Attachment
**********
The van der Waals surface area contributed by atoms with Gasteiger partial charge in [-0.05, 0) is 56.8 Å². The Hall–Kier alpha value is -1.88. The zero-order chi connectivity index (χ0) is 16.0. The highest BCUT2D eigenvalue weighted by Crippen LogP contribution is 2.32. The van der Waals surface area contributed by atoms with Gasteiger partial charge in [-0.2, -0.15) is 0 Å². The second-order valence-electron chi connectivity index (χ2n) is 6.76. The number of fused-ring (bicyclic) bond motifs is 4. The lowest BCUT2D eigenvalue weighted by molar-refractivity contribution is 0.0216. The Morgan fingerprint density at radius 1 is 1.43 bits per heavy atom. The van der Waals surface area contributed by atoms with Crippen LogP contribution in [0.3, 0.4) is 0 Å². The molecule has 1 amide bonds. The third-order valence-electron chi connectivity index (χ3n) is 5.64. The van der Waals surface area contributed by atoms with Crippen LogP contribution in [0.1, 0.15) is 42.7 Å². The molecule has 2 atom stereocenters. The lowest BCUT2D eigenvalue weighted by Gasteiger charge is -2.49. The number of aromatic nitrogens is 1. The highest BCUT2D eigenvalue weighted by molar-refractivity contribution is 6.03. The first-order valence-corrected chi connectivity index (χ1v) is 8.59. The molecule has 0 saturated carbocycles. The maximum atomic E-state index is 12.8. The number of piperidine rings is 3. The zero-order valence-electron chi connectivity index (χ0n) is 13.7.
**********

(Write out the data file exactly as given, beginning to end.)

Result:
The van der Waals surface area contributed by atoms with Gasteiger partial charge in [-0.05, 0) is 56.8 Å². The Hall–Kier alpha value is -1.88. The zero-order chi connectivity index (χ0) is 16.0. The highest BCUT2D eigenvalue weighted by Crippen LogP contribution is 2.32. The van der Waals surface area contributed by atoms with Gasteiger partial charge in [-0.2, -0.15) is 0 Å². The second-order valence-electron chi connectivity index (χ2n) is 6.76. The number of fused-ring (bicyclic) bond motifs is 4. The lowest BCUT2D eigenvalue weighted by molar-refractivity contribution is 0.0216. The Morgan fingerprint density at radius 1 is 1.43 bits per heavy atom. The van der Waals surface area contributed by atoms with Crippen LogP contribution in [0.3, 0.4) is 0 Å². The molecule has 1 amide bonds. The third-order valence-electron chi connectivity index (χ3n) is 5.64. The van der Waals surface area contributed by atoms with Crippen LogP contribution in [0.1, 0.15) is 42.7 Å². The molecule has 2 atom stereocenters. The lowest BCUT2D eigenvalue weighted by Gasteiger charge is -2.49. The number of aromatic nitrogens is 1. The highest BCUT2D eigenvalue weighted by molar-refractivity contribution is 6.03. The first-order valence-corrected chi connectivity index (χ1v) is 8.59. The molecule has 0 saturated carbocycles. The maximum atomic E-state index is 12.8. The number of piperidine rings is 3. The zero-order valence-electron chi connectivity index (χ0n) is 13.7.